VICTORIA, BC — British Columbians from across coastal communities and throughout the province plan to meet and protest on the lawn of the Provincial Legislature on Tuesday, March 11 from 11:30 am to 1:30 pm. Their message? Stop the cuts, lower the fares and put BC Ferries back into the Highway system.
In November, the provincial government announced service cuts to ferry system and in January, BC Ferries announced further hikes to fares, including a 3.5 percent fuel surcharge on January 17th, a hike of 4 percent in April 2014 and another 4 percent planned for April of 2015. Of course that means truckers will pay more to use the ferry, too!
When the fare hikes were announced in January, Mike Corrigan, president and CEO of BC Ferries said he knows the fare hikes are unpopular with customers and that they’re doing everything they can to keep costs low.
Jim Abram, chair of the Strathcona Regional District commented: “Until the government wakes up and treats our marine highway in the same manner as the terrestrial highways, BCFS will never be sustainable. We are the marine highway and need to be treated as such.”
Protesters are asking that service cuts and fare increases are put on hold and the BC Ferry System goes back to the Ministry of Transportation and Highways.
“Coastal British Columbians take no issue with paying our fair share of the provincial highways budget, which includes free inland ferries. But we do take issue with being double-dipped and being forced to pay up to 98 percent of the operations costs of BC Ferries on top of our provincial highways contribution,” said Jef Keighley, chair of the BC Ferry Coalition. “Our coastal ferries are our marine highways and should be funded as part of the provincial transportation system.”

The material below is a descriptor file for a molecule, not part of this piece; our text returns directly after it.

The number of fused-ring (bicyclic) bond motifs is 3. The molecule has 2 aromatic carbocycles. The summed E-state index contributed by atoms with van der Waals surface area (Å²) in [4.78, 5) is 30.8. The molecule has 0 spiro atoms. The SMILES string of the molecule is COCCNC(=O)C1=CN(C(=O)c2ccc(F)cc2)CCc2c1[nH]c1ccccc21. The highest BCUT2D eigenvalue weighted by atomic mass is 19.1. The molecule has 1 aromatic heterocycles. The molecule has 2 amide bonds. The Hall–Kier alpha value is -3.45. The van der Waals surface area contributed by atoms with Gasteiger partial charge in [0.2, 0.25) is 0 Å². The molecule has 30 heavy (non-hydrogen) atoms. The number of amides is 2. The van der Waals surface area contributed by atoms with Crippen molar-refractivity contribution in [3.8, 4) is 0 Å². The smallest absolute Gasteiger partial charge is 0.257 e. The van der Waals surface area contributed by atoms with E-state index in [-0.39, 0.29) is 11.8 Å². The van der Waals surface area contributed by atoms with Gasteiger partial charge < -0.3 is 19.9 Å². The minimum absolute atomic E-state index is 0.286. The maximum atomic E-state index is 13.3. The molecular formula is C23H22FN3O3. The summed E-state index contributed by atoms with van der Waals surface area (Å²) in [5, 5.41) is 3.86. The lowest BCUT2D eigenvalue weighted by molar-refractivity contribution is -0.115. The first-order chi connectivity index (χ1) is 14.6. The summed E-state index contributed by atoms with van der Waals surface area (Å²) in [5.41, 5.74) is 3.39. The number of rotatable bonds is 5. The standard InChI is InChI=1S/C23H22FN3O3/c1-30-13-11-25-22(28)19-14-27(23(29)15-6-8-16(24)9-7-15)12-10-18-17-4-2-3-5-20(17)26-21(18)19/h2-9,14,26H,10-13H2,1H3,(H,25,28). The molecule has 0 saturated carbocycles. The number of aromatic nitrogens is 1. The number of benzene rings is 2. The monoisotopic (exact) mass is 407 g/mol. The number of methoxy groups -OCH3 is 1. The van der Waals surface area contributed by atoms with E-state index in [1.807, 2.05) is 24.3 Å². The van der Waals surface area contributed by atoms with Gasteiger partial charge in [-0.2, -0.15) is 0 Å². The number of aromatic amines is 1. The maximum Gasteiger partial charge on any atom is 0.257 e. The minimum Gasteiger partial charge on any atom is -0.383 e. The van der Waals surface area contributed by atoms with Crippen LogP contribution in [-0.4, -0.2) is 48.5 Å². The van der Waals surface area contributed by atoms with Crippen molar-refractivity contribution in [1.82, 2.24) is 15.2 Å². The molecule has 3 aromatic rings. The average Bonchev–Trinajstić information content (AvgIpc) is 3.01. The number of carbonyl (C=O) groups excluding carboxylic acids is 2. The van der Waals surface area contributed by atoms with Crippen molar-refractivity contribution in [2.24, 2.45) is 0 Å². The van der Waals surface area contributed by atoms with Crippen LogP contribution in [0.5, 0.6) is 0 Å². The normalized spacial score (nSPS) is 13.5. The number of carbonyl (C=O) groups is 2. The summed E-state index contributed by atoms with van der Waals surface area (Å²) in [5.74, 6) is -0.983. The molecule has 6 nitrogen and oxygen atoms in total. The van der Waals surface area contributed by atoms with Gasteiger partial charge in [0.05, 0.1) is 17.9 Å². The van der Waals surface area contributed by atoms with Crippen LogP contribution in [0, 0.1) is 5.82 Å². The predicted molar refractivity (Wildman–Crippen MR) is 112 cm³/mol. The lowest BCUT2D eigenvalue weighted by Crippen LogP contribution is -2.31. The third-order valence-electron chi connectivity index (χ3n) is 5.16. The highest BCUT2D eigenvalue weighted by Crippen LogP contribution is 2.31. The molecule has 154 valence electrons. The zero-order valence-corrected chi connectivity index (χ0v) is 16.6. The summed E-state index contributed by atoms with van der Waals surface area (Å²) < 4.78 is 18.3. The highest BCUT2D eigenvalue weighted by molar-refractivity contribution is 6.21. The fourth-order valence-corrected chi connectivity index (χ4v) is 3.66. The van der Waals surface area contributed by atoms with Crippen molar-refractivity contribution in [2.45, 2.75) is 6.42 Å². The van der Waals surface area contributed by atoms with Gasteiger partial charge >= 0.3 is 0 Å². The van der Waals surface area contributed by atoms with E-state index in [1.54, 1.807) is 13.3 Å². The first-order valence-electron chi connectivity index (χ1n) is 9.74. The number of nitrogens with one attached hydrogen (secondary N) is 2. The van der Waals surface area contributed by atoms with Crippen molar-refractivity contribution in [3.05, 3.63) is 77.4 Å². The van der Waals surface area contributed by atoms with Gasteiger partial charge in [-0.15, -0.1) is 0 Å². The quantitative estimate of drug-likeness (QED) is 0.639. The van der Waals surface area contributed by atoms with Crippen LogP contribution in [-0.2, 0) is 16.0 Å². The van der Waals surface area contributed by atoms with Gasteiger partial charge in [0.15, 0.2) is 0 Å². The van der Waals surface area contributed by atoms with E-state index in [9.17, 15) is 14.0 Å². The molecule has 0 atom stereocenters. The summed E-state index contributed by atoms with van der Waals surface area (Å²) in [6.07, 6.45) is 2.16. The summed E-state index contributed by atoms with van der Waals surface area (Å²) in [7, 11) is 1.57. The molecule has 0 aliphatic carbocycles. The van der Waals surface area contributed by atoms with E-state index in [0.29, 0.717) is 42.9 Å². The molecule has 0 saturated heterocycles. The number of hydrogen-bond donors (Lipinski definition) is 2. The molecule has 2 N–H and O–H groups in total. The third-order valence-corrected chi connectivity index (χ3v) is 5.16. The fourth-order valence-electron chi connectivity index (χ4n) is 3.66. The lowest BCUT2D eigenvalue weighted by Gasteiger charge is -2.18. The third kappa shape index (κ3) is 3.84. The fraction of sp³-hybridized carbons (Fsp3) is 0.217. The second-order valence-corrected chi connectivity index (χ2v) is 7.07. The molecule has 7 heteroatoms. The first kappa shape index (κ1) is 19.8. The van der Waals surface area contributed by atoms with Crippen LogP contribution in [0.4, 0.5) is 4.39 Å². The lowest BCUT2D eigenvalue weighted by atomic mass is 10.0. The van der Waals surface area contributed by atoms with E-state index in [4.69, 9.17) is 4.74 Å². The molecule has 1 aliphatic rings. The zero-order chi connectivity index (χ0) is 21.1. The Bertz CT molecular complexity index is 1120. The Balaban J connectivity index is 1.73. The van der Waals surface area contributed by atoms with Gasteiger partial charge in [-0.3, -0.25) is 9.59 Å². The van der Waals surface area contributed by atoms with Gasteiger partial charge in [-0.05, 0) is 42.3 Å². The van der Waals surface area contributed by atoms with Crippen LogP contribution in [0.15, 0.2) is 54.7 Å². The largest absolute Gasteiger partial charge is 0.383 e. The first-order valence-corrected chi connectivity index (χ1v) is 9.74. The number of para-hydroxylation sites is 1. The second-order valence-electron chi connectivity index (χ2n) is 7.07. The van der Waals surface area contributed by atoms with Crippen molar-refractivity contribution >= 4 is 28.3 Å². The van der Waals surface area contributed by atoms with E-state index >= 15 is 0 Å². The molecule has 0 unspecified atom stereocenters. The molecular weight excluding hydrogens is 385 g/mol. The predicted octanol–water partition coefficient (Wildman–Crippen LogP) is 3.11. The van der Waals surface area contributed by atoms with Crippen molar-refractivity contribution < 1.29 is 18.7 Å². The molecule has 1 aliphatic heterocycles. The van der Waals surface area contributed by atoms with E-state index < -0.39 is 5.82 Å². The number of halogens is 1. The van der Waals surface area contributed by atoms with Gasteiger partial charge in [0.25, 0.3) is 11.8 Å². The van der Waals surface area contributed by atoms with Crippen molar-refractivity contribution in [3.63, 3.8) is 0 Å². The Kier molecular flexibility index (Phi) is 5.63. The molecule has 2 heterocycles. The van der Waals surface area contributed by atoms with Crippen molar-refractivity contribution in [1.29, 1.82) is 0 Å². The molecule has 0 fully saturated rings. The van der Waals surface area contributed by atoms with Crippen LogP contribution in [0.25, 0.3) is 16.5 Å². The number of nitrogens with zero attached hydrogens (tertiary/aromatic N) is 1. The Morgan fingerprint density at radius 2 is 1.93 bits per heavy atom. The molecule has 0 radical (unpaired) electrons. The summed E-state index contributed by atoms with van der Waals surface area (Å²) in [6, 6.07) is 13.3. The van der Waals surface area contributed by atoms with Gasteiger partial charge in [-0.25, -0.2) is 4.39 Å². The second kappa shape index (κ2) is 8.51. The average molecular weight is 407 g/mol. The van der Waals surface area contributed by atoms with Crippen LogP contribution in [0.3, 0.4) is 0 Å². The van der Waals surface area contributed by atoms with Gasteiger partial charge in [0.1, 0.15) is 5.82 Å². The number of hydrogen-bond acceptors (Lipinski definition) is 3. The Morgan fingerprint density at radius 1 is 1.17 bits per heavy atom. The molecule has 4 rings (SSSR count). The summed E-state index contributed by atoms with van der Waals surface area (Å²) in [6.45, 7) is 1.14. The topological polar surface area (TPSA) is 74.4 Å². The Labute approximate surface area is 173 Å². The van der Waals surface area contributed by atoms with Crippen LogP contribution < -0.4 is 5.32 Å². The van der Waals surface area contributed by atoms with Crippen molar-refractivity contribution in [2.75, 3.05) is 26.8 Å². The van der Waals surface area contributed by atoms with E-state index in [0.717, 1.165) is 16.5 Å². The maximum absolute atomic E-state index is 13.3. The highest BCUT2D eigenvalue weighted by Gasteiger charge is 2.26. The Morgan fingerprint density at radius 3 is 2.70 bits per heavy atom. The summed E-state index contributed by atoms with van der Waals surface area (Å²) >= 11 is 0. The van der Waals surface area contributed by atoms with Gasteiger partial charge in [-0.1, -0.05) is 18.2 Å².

“Defend Our Marine Highways” is organized by coastal activists with support from local governments, business, labor, seniors, First Nations, community organizations and coastal residents.
“We’re all in the same boat,” said Sheila Malcolmson, chair of the Island Trust. “Coastal communities aren’t asking for anything the rest of BC doesn’t have. Public infrastructure is the foundation on which business operates and our province functions. By reinvesting in coastal ferries, the government can help restore the economic and social health of ferry-dependent communities. If fares come down, ridership can rebound and businesses begin to recover. BC must return to the fundamental principle that built this province: marine transportation is an essential part of BC’s prosperity.”
Have your say
We won't publish or share your data